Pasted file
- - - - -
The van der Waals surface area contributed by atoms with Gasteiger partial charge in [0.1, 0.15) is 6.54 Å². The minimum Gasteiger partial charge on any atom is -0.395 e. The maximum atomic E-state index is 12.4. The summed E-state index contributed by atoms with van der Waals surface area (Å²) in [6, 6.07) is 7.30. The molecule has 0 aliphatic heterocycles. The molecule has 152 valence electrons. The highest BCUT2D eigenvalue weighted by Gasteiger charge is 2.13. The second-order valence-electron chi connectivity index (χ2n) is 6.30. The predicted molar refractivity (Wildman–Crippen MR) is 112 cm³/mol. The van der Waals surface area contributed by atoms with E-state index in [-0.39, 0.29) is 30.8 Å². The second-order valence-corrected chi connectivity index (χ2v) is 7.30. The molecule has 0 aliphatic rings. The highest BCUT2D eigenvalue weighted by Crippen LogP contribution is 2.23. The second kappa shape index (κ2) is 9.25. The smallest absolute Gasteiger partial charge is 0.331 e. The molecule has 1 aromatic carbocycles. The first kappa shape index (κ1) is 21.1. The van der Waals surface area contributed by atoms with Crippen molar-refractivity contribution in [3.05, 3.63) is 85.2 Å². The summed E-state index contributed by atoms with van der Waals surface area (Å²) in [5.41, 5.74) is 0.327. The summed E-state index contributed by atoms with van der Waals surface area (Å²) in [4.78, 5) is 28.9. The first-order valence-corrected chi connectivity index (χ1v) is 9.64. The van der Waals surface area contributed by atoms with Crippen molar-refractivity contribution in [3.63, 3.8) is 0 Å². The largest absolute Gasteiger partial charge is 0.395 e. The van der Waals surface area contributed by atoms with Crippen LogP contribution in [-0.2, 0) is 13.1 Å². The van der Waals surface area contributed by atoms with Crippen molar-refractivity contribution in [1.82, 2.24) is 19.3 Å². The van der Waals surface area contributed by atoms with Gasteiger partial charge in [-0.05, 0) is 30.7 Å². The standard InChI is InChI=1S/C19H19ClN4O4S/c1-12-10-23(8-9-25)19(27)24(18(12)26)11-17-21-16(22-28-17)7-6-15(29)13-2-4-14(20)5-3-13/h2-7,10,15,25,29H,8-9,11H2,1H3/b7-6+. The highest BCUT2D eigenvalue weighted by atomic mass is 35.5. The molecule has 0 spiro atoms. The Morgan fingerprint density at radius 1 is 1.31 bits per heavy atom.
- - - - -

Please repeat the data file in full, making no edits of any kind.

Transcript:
The van der Waals surface area contributed by atoms with Gasteiger partial charge in [0.1, 0.15) is 6.54 Å². The minimum Gasteiger partial charge on any atom is -0.395 e. The maximum atomic E-state index is 12.4. The summed E-state index contributed by atoms with van der Waals surface area (Å²) in [6, 6.07) is 7.30. The molecule has 0 aliphatic heterocycles. The molecule has 152 valence electrons. The highest BCUT2D eigenvalue weighted by Gasteiger charge is 2.13. The second-order valence-electron chi connectivity index (χ2n) is 6.30. The predicted molar refractivity (Wildman–Crippen MR) is 112 cm³/mol. The van der Waals surface area contributed by atoms with E-state index in [-0.39, 0.29) is 30.8 Å². The second-order valence-corrected chi connectivity index (χ2v) is 7.30. The molecule has 0 aliphatic rings. The highest BCUT2D eigenvalue weighted by Crippen LogP contribution is 2.23. The second kappa shape index (κ2) is 9.25. The smallest absolute Gasteiger partial charge is 0.331 e. The molecule has 1 aromatic carbocycles. The first kappa shape index (κ1) is 21.1. The van der Waals surface area contributed by atoms with Crippen molar-refractivity contribution in [3.05, 3.63) is 85.2 Å². The summed E-state index contributed by atoms with van der Waals surface area (Å²) in [5.41, 5.74) is 0.327. The summed E-state index contributed by atoms with van der Waals surface area (Å²) in [4.78, 5) is 28.9. The first-order valence-corrected chi connectivity index (χ1v) is 9.64. The van der Waals surface area contributed by atoms with Crippen molar-refractivity contribution in [3.63, 3.8) is 0 Å². The largest absolute Gasteiger partial charge is 0.395 e. The van der Waals surface area contributed by atoms with Crippen LogP contribution in [-0.2, 0) is 13.1 Å². The van der Waals surface area contributed by atoms with Crippen molar-refractivity contribution in [1.82, 2.24) is 19.3 Å². The van der Waals surface area contributed by atoms with Gasteiger partial charge in [-0.05, 0) is 30.7 Å². The standard InChI is InChI=1S/C19H19ClN4O4S/c1-12-10-23(8-9-25)19(27)24(18(12)26)11-17-21-16(22-28-17)7-6-15(29)13-2-4-14(20)5-3-13/h2-7,10,15,25,29H,8-9,11H2,1H3/b7-6+. The highest BCUT2D eigenvalue weighted by atomic mass is 35.5. The molecule has 0 spiro atoms. The Morgan fingerprint density at radius 1 is 1.31 bits per heavy atom.